How can you tell if evidence is actually evidence?

So I’ve been chatting with a few people, and debating a few issues. The specifics of the debates are not relevant, but I have come to realise how difficult it can be for people to know whether what they are reading or citing is actually evidence or just opinion. I think this stems from a general lack of understanding of science, the scientific process, peer review and critical thinking in general. My observations, based on science, have been countered with comments such as ‘for as many sources as you can find that say one thing, I can find an equal number that say the opposite’. But the point that is being spectacularly missed in this argument that “someone saying something” and “evidence” are not the same thing. And it’s not always easy to differentiate between the two, even when you have specifically been trained to do so.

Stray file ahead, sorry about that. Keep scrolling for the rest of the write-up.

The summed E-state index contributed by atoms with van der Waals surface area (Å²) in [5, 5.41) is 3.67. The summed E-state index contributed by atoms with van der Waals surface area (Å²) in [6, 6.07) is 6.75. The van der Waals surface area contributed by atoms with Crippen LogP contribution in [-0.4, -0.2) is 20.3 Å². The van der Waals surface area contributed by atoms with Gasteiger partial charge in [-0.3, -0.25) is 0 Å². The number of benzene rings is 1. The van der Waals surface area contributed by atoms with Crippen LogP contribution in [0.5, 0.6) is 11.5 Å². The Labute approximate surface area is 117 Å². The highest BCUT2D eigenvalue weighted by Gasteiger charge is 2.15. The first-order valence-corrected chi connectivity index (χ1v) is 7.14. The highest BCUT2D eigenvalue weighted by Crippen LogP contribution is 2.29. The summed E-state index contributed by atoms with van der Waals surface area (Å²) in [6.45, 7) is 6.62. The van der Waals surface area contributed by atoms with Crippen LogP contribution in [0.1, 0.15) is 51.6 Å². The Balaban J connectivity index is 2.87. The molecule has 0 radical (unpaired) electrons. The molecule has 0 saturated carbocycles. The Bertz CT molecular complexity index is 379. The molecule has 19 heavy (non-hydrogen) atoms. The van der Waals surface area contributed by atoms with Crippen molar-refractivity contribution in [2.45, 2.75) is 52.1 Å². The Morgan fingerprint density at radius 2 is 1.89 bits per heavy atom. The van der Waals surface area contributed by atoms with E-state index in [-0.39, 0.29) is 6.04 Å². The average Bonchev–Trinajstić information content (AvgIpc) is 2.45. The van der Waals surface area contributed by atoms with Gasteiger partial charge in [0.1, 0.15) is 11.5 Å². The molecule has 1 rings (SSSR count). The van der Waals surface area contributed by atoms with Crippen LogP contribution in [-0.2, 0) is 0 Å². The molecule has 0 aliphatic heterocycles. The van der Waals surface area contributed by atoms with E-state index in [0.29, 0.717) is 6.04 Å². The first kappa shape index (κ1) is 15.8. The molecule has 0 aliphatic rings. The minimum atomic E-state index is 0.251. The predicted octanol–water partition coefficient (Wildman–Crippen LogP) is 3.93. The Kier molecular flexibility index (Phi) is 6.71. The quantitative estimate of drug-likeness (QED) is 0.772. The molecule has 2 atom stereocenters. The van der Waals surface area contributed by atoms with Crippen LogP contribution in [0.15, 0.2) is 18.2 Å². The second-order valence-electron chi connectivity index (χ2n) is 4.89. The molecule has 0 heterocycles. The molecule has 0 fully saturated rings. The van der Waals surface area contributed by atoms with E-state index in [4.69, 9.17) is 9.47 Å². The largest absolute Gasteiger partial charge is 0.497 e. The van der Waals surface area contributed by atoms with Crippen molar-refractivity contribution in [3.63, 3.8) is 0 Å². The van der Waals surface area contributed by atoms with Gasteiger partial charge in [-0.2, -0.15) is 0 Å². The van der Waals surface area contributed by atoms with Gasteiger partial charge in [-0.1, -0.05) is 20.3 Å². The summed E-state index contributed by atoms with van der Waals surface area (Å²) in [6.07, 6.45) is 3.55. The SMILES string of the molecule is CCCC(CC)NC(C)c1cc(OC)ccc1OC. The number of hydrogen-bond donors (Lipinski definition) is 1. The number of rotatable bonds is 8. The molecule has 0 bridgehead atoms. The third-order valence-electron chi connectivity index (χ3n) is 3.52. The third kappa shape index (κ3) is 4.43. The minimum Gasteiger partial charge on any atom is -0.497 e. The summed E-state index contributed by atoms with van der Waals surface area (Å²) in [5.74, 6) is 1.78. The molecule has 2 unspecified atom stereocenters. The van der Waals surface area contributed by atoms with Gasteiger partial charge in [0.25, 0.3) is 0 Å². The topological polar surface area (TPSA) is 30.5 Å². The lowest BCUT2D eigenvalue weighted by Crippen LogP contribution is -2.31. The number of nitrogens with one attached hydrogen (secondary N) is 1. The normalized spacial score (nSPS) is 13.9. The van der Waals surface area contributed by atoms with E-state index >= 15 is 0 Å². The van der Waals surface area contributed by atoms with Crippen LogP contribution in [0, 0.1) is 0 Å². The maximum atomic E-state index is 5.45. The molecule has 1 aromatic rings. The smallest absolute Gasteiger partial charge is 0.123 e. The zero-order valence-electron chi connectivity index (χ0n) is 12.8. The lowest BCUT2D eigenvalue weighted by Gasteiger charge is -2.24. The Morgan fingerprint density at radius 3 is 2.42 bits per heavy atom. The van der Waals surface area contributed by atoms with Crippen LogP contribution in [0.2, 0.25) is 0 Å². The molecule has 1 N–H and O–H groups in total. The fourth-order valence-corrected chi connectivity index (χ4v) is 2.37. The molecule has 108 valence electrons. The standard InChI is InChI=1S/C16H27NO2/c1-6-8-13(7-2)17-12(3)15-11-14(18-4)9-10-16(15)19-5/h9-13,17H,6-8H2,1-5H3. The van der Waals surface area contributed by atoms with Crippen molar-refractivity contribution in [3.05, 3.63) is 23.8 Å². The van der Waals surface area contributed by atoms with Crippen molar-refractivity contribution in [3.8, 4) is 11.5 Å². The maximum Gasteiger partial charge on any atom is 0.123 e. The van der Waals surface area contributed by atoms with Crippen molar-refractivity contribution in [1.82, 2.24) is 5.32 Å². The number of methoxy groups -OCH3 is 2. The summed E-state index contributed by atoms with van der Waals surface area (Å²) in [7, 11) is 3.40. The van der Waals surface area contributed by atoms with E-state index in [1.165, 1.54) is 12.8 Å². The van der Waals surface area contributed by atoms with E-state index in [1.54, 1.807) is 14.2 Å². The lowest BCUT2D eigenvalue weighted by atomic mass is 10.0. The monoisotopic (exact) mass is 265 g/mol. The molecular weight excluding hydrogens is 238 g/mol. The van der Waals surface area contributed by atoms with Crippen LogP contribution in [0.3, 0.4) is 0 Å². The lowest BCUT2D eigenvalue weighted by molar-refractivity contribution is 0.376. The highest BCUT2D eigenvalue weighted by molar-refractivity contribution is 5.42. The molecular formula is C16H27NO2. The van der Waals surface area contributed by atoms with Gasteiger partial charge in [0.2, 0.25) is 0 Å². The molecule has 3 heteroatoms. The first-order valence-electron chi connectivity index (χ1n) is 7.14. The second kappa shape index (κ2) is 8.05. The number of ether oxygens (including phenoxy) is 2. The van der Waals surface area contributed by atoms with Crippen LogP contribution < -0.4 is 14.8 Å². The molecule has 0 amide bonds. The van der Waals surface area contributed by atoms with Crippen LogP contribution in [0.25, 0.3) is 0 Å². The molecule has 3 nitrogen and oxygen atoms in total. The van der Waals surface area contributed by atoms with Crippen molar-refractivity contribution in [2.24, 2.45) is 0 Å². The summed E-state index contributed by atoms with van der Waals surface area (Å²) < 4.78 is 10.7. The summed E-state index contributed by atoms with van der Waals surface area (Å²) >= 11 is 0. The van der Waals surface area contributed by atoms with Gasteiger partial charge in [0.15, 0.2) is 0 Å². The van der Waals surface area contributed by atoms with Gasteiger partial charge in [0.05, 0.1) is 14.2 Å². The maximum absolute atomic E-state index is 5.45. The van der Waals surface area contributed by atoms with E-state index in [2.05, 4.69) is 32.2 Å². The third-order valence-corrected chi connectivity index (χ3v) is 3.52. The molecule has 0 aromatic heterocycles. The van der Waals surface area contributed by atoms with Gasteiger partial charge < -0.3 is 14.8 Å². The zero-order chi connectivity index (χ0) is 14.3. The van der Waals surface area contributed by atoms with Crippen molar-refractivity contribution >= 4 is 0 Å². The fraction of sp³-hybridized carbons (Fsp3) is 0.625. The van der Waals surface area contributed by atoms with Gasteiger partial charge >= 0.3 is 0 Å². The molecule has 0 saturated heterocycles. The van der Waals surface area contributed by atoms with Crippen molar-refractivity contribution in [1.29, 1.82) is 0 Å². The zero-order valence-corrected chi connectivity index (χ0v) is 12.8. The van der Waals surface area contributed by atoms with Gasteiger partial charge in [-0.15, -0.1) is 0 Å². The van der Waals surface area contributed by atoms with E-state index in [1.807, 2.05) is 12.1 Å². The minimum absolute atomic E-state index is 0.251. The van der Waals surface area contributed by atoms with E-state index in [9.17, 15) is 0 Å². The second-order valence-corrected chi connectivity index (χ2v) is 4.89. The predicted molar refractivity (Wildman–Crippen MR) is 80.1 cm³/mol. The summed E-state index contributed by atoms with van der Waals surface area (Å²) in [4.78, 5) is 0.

So I wanted to share a few things I found that I think might be helpful:

Firstly, my new favourite organisation, Sense about Science have a whole series of very excellent publications that cover a diverse range of topics, from Making Sense of Statistics, interpreting the quality of evidence and the peer review process, to more specific guides to things like what is currently known about GM foods, climate change, the Detox myth and many, many more!

I also found this awesome flowchart (credit goes to Margaret Hagan), which, as well as being pretty, helps to guide you through the types of questions you might want to ask before accepting something as evidence (although admittedly it was designed for law and not science, but basically the same rules apply. And did I mention, it’s pretty).

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